The government aims to eradicate child poverty in the UK by 2020
Ministers have admitted that meeting the government's aim of halving child poverty would be "very difficult" after new figures revealed no change.
Statistics show numbers of children in poor households - defined as those on less than 60% of the mid-point income - stayed the same between 2006 and 2008.
Campaigners accused ministers of breaking their pledge to halve child poverty by 2010 - a target set in 1999.
The government said it was working hard to put the rate "back on track".
The latest Department of Work and Pensions figures for households below average income show there were 2.9 million children living in relative poverty between 2007 and 2008 before housing costs were taken into account.
This is unchanged from the figures released last year for 2006/7.
Children's Minister Beverley Hughes admitted that given the current difficult economic climate, "meeting the 2010 target is very difficult" and that it was "very difficult to model the impact of the recession on child poverty".
However, the government had taken "strong prescriptive actions" to put rates "back on track", she said, and expected the effects to be seen between 2008 and 2010.
HOW POVERTY IS MEASURED
Relative poverty refers to households whose income is less than 60% of the median for similar households
The government and charities use two figures - before housing costs (BHC) and after housing costs (AHC)
AHC measures relate more closely to actual living costs and usually result in higher numbers classed as being in poverty
Source: Joseph Rowntree Foundation
She added: "The government is committed to supporting families and we are equally committed to ensuring every child, whatever their background, has the best possible start in life.
"Our determination to end child poverty by 2020 is as strong as ever and we are legislating to enforce that commitment."
The official statistics also showed there was no change in the number of pensioners judged to be living in poverty.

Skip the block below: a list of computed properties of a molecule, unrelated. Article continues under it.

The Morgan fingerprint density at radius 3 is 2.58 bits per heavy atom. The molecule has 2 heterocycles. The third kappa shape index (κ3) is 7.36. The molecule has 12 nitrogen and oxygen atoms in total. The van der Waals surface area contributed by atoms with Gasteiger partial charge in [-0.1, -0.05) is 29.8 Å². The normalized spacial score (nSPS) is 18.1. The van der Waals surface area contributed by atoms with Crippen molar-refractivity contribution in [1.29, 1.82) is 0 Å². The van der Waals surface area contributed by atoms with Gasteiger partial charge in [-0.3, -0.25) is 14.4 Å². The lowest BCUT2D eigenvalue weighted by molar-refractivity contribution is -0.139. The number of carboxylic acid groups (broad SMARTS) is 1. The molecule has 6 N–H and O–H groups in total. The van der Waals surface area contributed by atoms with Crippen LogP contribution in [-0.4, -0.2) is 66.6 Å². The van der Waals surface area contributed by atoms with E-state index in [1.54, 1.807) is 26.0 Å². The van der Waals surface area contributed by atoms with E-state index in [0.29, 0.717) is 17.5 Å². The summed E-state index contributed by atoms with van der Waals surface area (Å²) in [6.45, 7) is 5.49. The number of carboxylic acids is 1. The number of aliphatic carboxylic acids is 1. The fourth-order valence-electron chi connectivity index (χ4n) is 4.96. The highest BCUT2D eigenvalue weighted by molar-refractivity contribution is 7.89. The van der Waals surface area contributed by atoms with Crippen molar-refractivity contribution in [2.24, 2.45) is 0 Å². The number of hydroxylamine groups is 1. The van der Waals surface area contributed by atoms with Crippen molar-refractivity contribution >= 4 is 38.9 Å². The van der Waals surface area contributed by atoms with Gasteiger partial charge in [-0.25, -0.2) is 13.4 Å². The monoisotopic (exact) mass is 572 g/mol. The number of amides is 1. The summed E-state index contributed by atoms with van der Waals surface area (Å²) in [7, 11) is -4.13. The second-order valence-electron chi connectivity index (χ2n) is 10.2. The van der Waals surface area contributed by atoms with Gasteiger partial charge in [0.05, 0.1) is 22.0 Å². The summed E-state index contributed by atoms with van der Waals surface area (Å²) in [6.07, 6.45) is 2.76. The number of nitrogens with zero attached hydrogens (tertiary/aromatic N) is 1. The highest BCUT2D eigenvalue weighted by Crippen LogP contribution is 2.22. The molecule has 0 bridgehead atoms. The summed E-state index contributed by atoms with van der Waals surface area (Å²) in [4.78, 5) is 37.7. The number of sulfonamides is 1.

Some 2.5 million were living below the poverty line between 2007 and 2008 - the same as between 2006 and 2007.
But there was a rise in the number of working-age adults suffering financial hardship. Those living in poverty rose from 5.4 million between 2006 and 2007 to 5.6 million between 2007 and 2008.
Although ministers said this rise was partly due to an increase in the working population.
After housing costs were taken into account, the statistics showed there were four million children, two million pensioners and 7.5 million people of working age in poverty.
Overall, the report found there were 11 million people living in poverty in the UK - a figure that has risen by 300,000 since 2006.
Colette Marshall, UK director of Save the Children, said it was clear ministers were going to miss the government's own child poverty targets.
"The government has clearly broken its promise to lift up to three million children out of poverty in the UK," she said.
"Today's figures show that the government will fall well short of its 2010 target to halve the numbers of children living in poverty."
The Joseph Rowntree Foundation said allowing child poverty levels to continue costs the UK £25bn a year, while the Institute for Public Policy Research said it was "very disappointing".
The charity Oxfam said it was "alarmed" by the overall rise in poverty.
Theresa May, shadow work and pensions secretary, described it as a "tragedy" that the number of children in poverty was not being reduced.
"The government needs to wake up and get a grip of this problem. Simply relying on means-tested benefits to address the symptoms of poverty is unsustainable.
"Instead we must tackle the root causes of poverty, such as educational failure, family breakdown, drug abuse, indebtedness and crime."
However, Financial Secretary to the Treasury Stephen Timms said the government had made progress since 1997 through the introduction of tax credits and the minimum wage.
"The steps the government has taken to support the economy right now will help families and individuals, including a temporary cut in VAT worth over £20 a month on average for a household and an increase to the personal allowance worth £145 this year for 22 million basic-rate taxpayers, for example," he said.